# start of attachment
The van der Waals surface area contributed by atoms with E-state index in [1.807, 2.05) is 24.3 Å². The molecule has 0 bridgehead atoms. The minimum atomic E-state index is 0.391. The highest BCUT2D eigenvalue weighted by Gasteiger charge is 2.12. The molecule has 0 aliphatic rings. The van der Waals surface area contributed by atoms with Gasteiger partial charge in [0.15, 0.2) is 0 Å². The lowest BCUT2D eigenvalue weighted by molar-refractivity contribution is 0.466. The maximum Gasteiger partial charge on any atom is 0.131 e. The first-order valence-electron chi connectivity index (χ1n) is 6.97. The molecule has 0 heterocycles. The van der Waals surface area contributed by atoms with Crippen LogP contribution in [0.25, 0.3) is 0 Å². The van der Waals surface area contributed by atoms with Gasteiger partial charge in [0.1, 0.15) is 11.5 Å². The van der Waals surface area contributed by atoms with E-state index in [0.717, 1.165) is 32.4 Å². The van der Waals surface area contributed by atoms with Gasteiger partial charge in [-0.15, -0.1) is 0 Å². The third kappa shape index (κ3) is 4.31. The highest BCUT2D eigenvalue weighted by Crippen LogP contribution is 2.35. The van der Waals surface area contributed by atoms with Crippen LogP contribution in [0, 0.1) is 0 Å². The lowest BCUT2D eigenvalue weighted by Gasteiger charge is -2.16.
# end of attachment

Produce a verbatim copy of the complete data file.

The van der Waals surface area contributed by atoms with E-state index in [1.807, 2.05) is 24.3 Å². The molecule has 0 bridgehead atoms. The minimum atomic E-state index is 0.391. The highest BCUT2D eigenvalue weighted by Gasteiger charge is 2.12. The molecule has 0 aliphatic rings. The van der Waals surface area contributed by atoms with Gasteiger partial charge in [0.15, 0.2) is 0 Å². The lowest BCUT2D eigenvalue weighted by molar-refractivity contribution is 0.466. The maximum Gasteiger partial charge on any atom is 0.131 e. The first-order valence-electron chi connectivity index (χ1n) is 6.97. The molecule has 0 heterocycles. The van der Waals surface area contributed by atoms with Crippen LogP contribution in [0.25, 0.3) is 0 Å². The van der Waals surface area contributed by atoms with Gasteiger partial charge in [0.1, 0.15) is 11.5 Å². The van der Waals surface area contributed by atoms with E-state index in [0.717, 1.165) is 32.4 Å². The van der Waals surface area contributed by atoms with Gasteiger partial charge in [-0.15, -0.1) is 0 Å². The third kappa shape index (κ3) is 4.31. The highest BCUT2D eigenvalue weighted by Crippen LogP contribution is 2.35. The van der Waals surface area contributed by atoms with Crippen LogP contribution in [0, 0.1) is 0 Å². The lowest BCUT2D eigenvalue weighted by Gasteiger charge is -2.16.